Noah had a responsive faith. He had never seen rain because rain didn’t exist prior to the Flood. Perhaps he knew nothing about building a ship. Still, he followed God’s instructions and endured 120 years of hard work and ridicule because he believed God was telling the truth. His work was a testimony to that belief.

Moses considered “the reproach of Christ [Messiah] greater riches than the treasures of Egypt; for he was looking to the reward” (Heb. 11:26). Messiah wouldn’t come to earth for another 1,400 years, but Moses forsook the wealth and benefits of Egypt to pursue the messianic hope.

Shadrach, Meshach, and Abednego, when faced with a life- threatening choice, chose to act on their faith in God, whom they couldn’t see, rather than bow to Nebuchadnezzar, whom they could see all too well (Dan. 3). Even if it meant physical death, they wouldn’t compromise their beliefs.

I pray that the choices you make today will show you are a person of strong faith and convictions.

Suggestions for Prayer:

Ask God to increase and strengthen your faith through the events of this day.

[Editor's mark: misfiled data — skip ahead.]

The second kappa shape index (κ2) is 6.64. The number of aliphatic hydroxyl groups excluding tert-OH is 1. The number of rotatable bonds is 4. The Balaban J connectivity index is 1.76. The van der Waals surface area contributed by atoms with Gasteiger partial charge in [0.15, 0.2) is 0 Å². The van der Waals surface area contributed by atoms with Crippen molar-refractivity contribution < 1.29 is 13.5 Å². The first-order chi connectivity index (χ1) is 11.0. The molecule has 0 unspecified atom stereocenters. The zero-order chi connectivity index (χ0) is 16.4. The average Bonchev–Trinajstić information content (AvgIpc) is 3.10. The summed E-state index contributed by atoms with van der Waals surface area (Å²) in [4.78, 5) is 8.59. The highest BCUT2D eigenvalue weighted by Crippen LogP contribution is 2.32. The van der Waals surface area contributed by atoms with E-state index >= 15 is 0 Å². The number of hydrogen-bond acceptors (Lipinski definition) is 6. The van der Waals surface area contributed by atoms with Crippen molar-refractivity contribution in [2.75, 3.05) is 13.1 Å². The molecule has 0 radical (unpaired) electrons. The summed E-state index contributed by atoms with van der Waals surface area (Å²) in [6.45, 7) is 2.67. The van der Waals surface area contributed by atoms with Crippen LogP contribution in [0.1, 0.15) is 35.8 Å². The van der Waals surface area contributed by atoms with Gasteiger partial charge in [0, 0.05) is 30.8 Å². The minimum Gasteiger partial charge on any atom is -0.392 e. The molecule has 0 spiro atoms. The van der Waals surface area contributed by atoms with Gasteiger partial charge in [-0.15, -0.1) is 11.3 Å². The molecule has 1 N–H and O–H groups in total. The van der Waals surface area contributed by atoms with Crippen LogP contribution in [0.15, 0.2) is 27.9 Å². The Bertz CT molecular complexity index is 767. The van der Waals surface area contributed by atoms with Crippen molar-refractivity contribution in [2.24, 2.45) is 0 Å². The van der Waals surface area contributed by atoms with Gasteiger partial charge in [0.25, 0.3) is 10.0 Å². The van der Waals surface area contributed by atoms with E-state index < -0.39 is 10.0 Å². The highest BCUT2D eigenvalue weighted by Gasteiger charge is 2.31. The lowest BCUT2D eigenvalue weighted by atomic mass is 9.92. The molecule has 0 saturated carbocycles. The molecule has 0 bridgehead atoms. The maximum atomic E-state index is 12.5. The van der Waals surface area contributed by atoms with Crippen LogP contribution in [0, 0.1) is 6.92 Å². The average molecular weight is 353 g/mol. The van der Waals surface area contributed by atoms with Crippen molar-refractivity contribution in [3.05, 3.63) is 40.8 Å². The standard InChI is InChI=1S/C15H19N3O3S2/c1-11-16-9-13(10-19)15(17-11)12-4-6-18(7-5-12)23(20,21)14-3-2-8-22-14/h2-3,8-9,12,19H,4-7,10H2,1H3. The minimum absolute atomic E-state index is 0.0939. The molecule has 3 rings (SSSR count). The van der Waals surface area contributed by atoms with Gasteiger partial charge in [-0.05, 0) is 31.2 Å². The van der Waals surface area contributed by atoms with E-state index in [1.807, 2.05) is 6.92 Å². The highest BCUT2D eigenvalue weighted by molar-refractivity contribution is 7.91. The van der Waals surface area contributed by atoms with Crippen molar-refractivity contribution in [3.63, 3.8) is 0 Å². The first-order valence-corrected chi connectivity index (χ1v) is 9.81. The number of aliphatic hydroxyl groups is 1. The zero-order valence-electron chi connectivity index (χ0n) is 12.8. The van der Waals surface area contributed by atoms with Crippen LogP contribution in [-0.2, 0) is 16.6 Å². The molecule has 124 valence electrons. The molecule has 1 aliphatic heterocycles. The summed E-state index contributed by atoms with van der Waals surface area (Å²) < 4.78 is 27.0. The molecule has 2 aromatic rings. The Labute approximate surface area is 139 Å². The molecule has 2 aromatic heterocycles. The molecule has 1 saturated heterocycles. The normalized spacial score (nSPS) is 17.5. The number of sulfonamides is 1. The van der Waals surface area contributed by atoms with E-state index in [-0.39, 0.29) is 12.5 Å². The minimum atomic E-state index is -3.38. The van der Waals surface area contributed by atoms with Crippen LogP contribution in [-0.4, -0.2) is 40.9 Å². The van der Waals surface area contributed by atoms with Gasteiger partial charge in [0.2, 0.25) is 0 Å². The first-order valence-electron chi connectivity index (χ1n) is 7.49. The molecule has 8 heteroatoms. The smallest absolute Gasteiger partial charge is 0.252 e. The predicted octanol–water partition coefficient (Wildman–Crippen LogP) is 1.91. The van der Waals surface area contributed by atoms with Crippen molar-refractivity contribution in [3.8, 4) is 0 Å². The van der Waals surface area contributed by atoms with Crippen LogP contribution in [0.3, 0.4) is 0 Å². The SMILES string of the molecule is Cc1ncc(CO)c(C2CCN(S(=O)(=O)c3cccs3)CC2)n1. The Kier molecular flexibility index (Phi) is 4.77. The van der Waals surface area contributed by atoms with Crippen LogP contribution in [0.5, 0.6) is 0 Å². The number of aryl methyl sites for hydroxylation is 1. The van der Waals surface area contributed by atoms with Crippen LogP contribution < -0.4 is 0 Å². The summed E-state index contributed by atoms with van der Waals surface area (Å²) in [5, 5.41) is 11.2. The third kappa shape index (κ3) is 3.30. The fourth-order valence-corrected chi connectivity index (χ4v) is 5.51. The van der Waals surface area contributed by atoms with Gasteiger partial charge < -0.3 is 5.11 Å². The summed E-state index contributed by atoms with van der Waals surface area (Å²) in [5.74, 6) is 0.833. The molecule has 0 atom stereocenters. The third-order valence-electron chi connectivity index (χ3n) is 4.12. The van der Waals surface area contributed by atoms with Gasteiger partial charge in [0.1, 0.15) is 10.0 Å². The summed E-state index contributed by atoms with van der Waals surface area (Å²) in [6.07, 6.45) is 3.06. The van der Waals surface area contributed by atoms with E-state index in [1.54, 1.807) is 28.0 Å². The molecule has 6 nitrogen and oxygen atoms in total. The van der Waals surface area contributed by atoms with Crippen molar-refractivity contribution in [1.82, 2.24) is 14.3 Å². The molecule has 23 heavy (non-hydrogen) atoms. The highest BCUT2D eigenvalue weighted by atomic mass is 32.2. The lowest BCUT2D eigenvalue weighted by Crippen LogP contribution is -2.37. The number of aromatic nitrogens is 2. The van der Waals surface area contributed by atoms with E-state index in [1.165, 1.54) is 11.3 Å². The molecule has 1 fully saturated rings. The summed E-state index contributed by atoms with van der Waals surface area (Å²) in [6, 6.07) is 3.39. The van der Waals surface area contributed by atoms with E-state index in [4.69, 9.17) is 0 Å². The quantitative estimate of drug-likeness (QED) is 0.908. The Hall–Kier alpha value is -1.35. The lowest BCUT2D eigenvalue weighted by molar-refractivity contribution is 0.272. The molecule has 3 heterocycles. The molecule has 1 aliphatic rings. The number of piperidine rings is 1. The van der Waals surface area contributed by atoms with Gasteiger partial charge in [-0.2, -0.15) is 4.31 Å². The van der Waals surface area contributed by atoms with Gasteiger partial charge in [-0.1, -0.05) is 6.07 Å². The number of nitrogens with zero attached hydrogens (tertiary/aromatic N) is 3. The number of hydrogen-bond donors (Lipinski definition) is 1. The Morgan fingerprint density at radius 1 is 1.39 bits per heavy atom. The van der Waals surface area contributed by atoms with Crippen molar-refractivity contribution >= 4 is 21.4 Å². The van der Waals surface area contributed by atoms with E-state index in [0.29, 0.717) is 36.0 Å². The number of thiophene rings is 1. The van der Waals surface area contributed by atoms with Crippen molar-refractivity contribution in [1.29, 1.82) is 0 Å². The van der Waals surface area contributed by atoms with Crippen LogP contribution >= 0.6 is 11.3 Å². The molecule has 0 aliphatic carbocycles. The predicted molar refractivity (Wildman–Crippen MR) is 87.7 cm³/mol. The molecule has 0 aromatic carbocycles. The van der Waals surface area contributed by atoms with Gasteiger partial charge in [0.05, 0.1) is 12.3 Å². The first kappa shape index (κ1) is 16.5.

Look for specific opportunities to trust Him more fully.

For Further Study:

Read Daniel 3:1-20. How was the faith of Shadrach, Meshach, and Abednego tested?



Joyce Meyer – Seek to Be Humble

Joyce meyer

Do nothing from factional motives [through contentiousness, strife, selfishness, or for unworthy ends] or prompted by conceit and empty arrogance. Instead, in the true spirit of humility (lowliness of mind) let each regard the others as better than and superior to himself.

—Philippians 2:3

Having pure motives and humility are required if you are to fulfill the command to think more highly of others than yourself. In fact it cannot happen without a willingness to be obedient to the Holy Spirit.

To live in harmony you must recognize and respect the right of others to disagree with you, and you must do so with a good attitude. Humility requires that you forgive quickly and frequently…and that you not be easily offended. You cannot be self seeking, but instead you must be generous in mercy and patience.

Humble yourself and follow God’s instructions and you will enjoy the wonderful benefits of obedience: peace, joy, and a powerful, victorious life.


Campus Crusade for Christ; Bill Bright – He Welcomes You


“Come unto Me, all ye that labour and are heavy laden, and I will give you rest. Take My yoke upon you, and learn of Me; for I am meek and lowly in heart: and ye shall find rest unto your souls. For My yoke is easy, and My burden is light” (Matthew 11:28-30, KJV).